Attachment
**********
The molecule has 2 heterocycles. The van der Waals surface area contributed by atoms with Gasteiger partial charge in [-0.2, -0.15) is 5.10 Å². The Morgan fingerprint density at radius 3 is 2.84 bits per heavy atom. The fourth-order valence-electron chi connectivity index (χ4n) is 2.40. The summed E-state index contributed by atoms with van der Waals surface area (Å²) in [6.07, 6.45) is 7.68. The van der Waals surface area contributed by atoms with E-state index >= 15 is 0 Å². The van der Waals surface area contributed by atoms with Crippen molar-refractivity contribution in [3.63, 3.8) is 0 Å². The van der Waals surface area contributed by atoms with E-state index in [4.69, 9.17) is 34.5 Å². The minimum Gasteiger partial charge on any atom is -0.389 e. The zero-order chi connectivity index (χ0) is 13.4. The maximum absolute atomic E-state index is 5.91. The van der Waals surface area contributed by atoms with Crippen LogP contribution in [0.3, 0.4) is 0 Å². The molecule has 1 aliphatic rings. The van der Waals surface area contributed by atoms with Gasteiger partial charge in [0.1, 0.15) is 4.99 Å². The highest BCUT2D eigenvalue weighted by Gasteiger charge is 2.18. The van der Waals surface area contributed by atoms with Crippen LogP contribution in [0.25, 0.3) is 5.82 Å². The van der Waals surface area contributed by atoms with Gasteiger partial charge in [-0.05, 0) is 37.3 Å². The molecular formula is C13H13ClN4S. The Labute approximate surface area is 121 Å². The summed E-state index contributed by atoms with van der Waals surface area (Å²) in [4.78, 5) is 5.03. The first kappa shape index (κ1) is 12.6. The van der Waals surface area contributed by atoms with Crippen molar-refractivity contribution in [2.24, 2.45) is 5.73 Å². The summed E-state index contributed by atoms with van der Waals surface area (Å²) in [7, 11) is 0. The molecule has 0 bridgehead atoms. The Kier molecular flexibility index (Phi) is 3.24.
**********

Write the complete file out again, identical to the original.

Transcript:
The molecule has 2 heterocycles. The van der Waals surface area contributed by atoms with Gasteiger partial charge in [-0.2, -0.15) is 5.10 Å². The Morgan fingerprint density at radius 3 is 2.84 bits per heavy atom. The fourth-order valence-electron chi connectivity index (χ4n) is 2.40. The summed E-state index contributed by atoms with van der Waals surface area (Å²) in [6.07, 6.45) is 7.68. The van der Waals surface area contributed by atoms with E-state index >= 15 is 0 Å². The van der Waals surface area contributed by atoms with Crippen molar-refractivity contribution in [3.63, 3.8) is 0 Å². The van der Waals surface area contributed by atoms with E-state index in [4.69, 9.17) is 34.5 Å². The minimum Gasteiger partial charge on any atom is -0.389 e. The zero-order chi connectivity index (χ0) is 13.4. The maximum absolute atomic E-state index is 5.91. The van der Waals surface area contributed by atoms with Crippen LogP contribution in [0.3, 0.4) is 0 Å². The molecule has 1 aliphatic rings. The van der Waals surface area contributed by atoms with Gasteiger partial charge in [0.1, 0.15) is 4.99 Å². The highest BCUT2D eigenvalue weighted by Gasteiger charge is 2.18. The van der Waals surface area contributed by atoms with Crippen LogP contribution in [0.25, 0.3) is 5.82 Å². The van der Waals surface area contributed by atoms with Gasteiger partial charge in [-0.05, 0) is 37.3 Å². The molecular formula is C13H13ClN4S. The Labute approximate surface area is 121 Å². The summed E-state index contributed by atoms with van der Waals surface area (Å²) in [4.78, 5) is 5.03. The first kappa shape index (κ1) is 12.6. The van der Waals surface area contributed by atoms with Crippen molar-refractivity contribution in [2.24, 2.45) is 5.73 Å². The summed E-state index contributed by atoms with van der Waals surface area (Å²) in [7, 11) is 0. The molecule has 0 bridgehead atoms. The Kier molecular flexibility index (Phi) is 3.24.